Sometimes sunshine isn't enough to beat the blues
The sun is warm and bright, the birds are chirping, but maybe it is not enough to lift your mood. "Feeling down at this time of the year may be related to seasonal affective disorder
or even a phenomenon called summertime depression
. As described by Health.com journalist, Jessica Migala, in the article "Blue season? Suicide rates rise in spring,"
research has shown that suicide rates drop during the winter months and peak in the spring and summer
If you think something may be wrong, seek help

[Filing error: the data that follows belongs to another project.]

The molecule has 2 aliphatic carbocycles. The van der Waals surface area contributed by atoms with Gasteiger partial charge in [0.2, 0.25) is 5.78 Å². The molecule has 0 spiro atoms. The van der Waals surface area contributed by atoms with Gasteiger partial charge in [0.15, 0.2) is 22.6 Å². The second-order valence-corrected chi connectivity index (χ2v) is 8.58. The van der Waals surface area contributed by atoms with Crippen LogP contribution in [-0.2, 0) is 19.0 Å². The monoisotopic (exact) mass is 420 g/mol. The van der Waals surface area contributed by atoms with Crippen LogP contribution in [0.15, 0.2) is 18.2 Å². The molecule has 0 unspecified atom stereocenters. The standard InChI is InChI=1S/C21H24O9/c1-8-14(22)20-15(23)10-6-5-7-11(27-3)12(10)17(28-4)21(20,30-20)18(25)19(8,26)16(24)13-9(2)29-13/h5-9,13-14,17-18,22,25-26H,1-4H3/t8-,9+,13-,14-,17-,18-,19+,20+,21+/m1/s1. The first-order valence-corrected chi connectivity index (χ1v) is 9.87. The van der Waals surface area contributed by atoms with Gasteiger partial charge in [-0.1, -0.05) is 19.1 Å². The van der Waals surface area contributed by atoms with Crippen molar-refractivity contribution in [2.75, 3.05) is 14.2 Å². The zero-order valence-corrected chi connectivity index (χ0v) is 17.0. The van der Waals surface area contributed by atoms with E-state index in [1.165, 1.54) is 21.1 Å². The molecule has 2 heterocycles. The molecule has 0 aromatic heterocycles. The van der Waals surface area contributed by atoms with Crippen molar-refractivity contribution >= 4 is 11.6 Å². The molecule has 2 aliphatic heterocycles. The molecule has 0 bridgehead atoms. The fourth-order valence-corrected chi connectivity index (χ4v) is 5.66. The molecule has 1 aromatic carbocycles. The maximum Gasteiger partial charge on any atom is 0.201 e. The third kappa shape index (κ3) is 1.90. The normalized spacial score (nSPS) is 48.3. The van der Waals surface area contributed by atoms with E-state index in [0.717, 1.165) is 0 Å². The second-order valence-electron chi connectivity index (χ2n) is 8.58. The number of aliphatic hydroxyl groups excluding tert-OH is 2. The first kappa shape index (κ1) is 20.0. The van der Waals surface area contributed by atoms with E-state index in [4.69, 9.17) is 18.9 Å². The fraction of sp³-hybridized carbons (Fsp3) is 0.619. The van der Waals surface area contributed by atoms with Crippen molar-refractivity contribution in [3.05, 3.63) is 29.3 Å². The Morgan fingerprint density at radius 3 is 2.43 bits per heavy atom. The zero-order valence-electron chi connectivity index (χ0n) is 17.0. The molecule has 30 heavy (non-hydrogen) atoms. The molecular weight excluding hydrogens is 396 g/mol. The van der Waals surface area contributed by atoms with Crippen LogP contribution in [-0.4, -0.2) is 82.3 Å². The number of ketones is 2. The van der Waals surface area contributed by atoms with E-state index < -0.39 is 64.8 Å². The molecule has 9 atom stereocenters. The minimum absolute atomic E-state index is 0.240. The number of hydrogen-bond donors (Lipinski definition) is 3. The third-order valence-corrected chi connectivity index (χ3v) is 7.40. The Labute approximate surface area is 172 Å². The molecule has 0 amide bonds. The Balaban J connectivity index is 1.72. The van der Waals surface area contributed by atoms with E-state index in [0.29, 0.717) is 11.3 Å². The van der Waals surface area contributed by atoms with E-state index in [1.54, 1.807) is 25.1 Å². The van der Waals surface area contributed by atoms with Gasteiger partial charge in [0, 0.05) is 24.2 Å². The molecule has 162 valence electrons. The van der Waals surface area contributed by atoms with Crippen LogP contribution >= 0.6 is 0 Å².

People experience depression differently. The experts tell us if you think something may be wrong, seek help. As quoted in the Health.com article above, Michelle Riba, MD, professor and associate director of the University of Michigan Comprehensive Depression Center says, "People think that something had to have happened to have depression, or that you can will yourself out of it, but that's not true. It's a biological process -- and there shouldn't be any stigma associated with taking care of yourself."
If you, or someone you know, is considering suicide, please call The National Suicide Prevention Lifeline
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